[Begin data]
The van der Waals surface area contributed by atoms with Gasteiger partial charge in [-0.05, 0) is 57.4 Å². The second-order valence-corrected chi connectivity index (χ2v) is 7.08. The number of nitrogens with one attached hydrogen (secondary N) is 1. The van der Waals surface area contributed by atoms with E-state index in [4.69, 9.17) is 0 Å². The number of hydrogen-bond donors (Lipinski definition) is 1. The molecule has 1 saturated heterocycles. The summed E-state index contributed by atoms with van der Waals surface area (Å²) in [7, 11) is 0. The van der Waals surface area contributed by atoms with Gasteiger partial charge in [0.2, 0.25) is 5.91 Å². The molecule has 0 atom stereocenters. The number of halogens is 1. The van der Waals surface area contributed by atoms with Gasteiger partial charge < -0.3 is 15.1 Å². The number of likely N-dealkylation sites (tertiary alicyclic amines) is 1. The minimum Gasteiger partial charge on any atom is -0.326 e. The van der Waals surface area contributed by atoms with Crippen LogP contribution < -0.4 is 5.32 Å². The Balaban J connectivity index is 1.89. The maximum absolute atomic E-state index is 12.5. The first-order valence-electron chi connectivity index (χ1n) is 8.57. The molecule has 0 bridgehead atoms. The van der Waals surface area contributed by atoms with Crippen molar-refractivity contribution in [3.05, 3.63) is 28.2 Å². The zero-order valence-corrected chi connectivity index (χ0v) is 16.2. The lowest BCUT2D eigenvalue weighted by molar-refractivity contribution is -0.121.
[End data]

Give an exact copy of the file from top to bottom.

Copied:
The van der Waals surface area contributed by atoms with Gasteiger partial charge in [-0.05, 0) is 57.4 Å². The second-order valence-corrected chi connectivity index (χ2v) is 7.08. The number of nitrogens with one attached hydrogen (secondary N) is 1. The van der Waals surface area contributed by atoms with E-state index in [4.69, 9.17) is 0 Å². The number of hydrogen-bond donors (Lipinski definition) is 1. The molecule has 1 saturated heterocycles. The summed E-state index contributed by atoms with van der Waals surface area (Å²) in [7, 11) is 0. The van der Waals surface area contributed by atoms with Gasteiger partial charge in [0.2, 0.25) is 5.91 Å². The molecule has 0 atom stereocenters. The number of halogens is 1. The van der Waals surface area contributed by atoms with Gasteiger partial charge < -0.3 is 15.1 Å². The number of likely N-dealkylation sites (tertiary alicyclic amines) is 1. The minimum Gasteiger partial charge on any atom is -0.326 e. The van der Waals surface area contributed by atoms with Crippen LogP contribution < -0.4 is 5.32 Å². The Balaban J connectivity index is 1.89. The maximum absolute atomic E-state index is 12.5. The first-order valence-electron chi connectivity index (χ1n) is 8.57. The molecule has 0 bridgehead atoms. The van der Waals surface area contributed by atoms with Crippen molar-refractivity contribution in [3.05, 3.63) is 28.2 Å². The zero-order valence-corrected chi connectivity index (χ0v) is 16.2. The lowest BCUT2D eigenvalue weighted by molar-refractivity contribution is -0.121.